Antibiotic resistance in Australia with special reference to sulbactam/ampicillin

Diagn Microbiol Infect Dis. Jul-Aug 1989;12(4 Suppl):153S-157S. doi: 10.1016/0732-8893(89)90128-4.


A survey of antibiotic resistance in Australian states was undertaken by the Microbiology Quality Assurance Program of the Royal College of Pathologists of Australasia. Data were obtained from hospitals and private pathology laboratories serving both in-patients and out-patients at community hospitals. The study showed that resistance varied from state to state; it was highest in the Eastern states of New South Wales, Victoria, and Queensland, and lowest in Tasmania and Western Australia. In South Australia, isolates of Escherichia coli demonstrated a high degree of cefoxitin resistance. Western Australia and Tasmania showed high levels of gentamicin resistance for Klebsiella spp., as well as trimethoprim resistance in Proteus mirabilis. The relationship between erythromycin resistance and clindamycin resistance also differed among various states. These studies demonstrated the activity of sulbactam/ampicillin against a wide variety of common pathogenic bacteria in which resistance was mediated by beta-lactamase.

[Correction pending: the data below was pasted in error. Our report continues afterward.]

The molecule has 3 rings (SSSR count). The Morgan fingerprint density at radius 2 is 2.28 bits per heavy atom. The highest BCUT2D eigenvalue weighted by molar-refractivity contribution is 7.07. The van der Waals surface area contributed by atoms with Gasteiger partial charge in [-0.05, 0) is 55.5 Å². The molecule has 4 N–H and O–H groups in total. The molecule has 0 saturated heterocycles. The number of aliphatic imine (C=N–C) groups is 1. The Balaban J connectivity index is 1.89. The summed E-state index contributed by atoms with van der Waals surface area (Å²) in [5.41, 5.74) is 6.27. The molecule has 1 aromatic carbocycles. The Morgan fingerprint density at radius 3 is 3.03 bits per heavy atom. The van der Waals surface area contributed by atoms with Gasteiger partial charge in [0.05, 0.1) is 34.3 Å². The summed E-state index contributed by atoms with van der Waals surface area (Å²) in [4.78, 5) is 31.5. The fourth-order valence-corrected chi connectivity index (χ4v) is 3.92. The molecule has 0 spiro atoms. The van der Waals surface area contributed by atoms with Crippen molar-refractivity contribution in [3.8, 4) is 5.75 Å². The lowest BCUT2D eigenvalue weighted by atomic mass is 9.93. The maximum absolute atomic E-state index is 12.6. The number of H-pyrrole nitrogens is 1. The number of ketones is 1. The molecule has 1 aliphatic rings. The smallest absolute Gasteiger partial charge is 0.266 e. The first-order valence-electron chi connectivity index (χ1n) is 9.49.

MeSH terms

  • Ampicillin / pharmacology*
  • Ampicillin Resistance
  • Australia / epidemiology
  • Bacterial Infections / drug therapy
  • Bacterial Infections / epidemiology
  • Drug Resistance, Microbial*
  • Drug Therapy, Combination / pharmacology
  • Gram-Negative Bacteria / drug effects
  • Gram-Negative Bacteria / isolation & purification
  • Humans
  • In Vitro Techniques
  • Sulbactam / pharmacology*


  • sultamicillin
  • Ampicillin
  • Sulbactam